Tagged: HIV/AIDS

Within Our Rooms of Nostalgia: AIDS, Communication and Each Other

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“I think no one will be shocked if I say that there is a hegemonic AIDS and a peripheral AIDS,” said curator Aimar Arriola in a recent  interview, to which I responded, “You would be surprised.”

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I have never heard it myself but friends have told me many members of ACT UP from the 80s and early 90s talk about the power of “The Room”, referring to the large meeting space on the main floor of New York’s LGBT center where ACT UP met (and still meets) on Monday nights. There is a longing to return. And with good reason. It seems as if The Room was an anchor in what was an unimaginable time of loss, confusion, pain, and discovery. If the outside world was cold, uncaring violent, and indifferent, then inside – while not free of violence — could be understood as sweaty with passion and people in proximity working on a constellation of related struggles. It’s in The Room, we are told, lesbians and gay men reconciled a cultural separation; it’s where feminism was taught to a generation of activists, and where privileges were acknowledged and made productive for the many. It’s where “Stop The Church” and countless “Die-in” actions were debated and rehearsed. It’s where many learned civil disobedience, and how to get arrested, where people were told to shut up, fuck off, and to speak their minds. Hearing talk of The Room you get a sense people felt alive, vital, sexy, and a part of something bigger than themselves when they were in it. Such an atmosphere is intoxicating. Both for those there and those who were not. Continue reading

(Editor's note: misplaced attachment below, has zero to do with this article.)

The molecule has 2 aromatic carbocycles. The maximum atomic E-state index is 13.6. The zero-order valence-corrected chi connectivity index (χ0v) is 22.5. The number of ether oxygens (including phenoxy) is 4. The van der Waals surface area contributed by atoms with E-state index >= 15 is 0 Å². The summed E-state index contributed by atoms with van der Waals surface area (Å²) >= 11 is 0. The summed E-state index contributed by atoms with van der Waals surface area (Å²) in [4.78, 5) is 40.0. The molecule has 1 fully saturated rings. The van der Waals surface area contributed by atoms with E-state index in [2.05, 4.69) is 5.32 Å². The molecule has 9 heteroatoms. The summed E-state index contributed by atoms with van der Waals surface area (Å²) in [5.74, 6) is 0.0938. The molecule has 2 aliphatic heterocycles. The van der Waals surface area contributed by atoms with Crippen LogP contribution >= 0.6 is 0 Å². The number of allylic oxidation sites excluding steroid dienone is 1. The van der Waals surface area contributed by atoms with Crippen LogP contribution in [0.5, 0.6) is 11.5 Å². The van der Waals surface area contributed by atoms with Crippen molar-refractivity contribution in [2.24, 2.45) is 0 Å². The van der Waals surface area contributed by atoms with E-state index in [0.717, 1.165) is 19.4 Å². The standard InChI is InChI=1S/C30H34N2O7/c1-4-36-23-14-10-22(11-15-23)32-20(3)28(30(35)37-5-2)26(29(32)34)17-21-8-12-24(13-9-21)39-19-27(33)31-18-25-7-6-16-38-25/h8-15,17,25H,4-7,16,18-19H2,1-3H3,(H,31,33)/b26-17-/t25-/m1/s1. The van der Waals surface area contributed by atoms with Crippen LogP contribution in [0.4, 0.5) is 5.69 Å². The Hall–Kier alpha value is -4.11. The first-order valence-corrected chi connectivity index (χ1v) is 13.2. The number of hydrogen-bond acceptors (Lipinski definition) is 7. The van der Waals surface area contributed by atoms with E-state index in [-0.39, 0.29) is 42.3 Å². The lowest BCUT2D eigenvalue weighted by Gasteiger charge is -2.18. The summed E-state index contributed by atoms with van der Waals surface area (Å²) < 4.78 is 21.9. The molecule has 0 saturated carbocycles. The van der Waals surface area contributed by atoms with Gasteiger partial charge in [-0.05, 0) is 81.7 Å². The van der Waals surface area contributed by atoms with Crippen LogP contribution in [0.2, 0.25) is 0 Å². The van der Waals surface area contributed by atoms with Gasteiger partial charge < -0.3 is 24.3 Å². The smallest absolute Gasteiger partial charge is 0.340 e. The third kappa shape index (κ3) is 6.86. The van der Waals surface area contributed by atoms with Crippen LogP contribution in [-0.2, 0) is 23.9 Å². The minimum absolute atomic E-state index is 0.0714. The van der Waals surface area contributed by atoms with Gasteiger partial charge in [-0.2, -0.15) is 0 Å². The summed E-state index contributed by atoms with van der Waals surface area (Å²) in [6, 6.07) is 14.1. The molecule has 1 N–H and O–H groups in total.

Recounting the Facts: Time is Not a Line

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Revisiting the AIDS Crisis and the Ongoing Epidemic: Public Health Challenges in the 21st Century was a three part series organized by Visual AIDS and the New School. It included a public conversation between directors Jim Hubbard (United in Anger: A History of ACT UP) and David France (How to Survive a Plague) regarding their similar yet different films about AIDS activism in New York during the late 80s and into the 90s; and a panel discussion about TB, co-infection, and AIDS as a global issue.

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